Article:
What is Monkeypox?
Monkeypox is a rare disease that before this year, most cases in the United States were associated with international travel.
Fever, headache, muscle aches and backache, swollen lymph nodes, chills, and exhaustion. A rash can look like pimples or blisters on the face, inside the mouth, and on other parts of the body, like the hands, feet, or chest. The rash goes through different stages before healing completely. The illness typically lasts two to four weeks. Sometimes, people get a rash first, followed by other symptoms. Others only experience a rash.
How to prevent monkeypox
- Avoid close, skin-to-skin contact with the monkeypox rash.
- Do not touch the rash or scabs of a person with monkeypox.
- Do not share eating utensils or cups.
- Do not handle or touch a sick person's bedding, towels, or clothing.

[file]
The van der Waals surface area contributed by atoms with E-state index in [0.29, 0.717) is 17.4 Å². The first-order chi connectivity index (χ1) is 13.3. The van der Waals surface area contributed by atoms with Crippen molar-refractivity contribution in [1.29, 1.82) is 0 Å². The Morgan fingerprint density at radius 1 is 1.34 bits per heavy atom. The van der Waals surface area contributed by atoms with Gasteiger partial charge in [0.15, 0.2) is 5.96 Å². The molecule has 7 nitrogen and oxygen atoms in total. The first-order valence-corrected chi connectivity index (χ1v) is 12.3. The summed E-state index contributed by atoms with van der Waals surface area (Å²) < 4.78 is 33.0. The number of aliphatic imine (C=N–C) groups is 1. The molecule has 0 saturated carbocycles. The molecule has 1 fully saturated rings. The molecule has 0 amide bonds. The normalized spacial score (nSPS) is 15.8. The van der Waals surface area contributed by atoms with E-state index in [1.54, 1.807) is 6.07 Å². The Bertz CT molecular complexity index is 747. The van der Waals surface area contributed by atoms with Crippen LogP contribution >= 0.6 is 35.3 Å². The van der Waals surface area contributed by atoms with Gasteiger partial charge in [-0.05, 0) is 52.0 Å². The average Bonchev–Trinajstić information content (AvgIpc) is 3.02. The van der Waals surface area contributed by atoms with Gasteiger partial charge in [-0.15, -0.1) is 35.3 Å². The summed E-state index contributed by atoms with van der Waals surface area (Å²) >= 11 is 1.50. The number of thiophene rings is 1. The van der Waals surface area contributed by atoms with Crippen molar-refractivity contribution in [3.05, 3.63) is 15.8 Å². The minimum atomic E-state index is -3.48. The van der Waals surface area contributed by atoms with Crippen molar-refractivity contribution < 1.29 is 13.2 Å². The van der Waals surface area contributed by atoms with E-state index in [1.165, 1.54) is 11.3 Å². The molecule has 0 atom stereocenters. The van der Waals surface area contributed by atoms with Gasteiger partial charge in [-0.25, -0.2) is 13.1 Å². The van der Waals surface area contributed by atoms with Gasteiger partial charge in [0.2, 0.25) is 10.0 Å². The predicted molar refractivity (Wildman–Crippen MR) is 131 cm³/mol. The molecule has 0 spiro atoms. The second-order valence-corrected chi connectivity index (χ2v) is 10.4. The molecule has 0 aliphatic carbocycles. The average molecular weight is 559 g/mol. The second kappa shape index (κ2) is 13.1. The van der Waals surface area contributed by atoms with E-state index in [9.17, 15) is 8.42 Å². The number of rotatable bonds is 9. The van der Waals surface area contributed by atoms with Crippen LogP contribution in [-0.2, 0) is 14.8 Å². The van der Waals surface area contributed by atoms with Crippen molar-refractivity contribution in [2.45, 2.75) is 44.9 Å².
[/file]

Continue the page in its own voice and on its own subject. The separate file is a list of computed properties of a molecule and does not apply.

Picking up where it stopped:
- Wash your hands often with soap and water or use an alcohol-based hand sanitizer, especially after contact with sick people.
What to do if you come in contact with someone who has monkeypox
People with monkeypox who are isolated at home should regularly clean and disinfect their spaces, including commonly touched surfaces and items, to limit household contamination. People with monkeypox who are isolated at home with others who don't have monkeypox should follow the isolation and infection control guidance, and any shared spaces, appliances, or items should be disinfected immediately following use.
What to do if you contract monkeypox
See your healthcare provider immediately. If you don't have a provider or health insurance, visit a public health clinic near you. The Guilford County Health Department can be reached at (336) 641-3245.
Avoid having close contact with anyone until you have been seen by your health care provider.
Guilford County Schools partners with the Guilford County Department of Health and Human Services to maintain safe schools and safe spaces for all students and staff. If you have questions or concerns regarding your child’s health, please contact your healthcare provider or your child’s school nurse.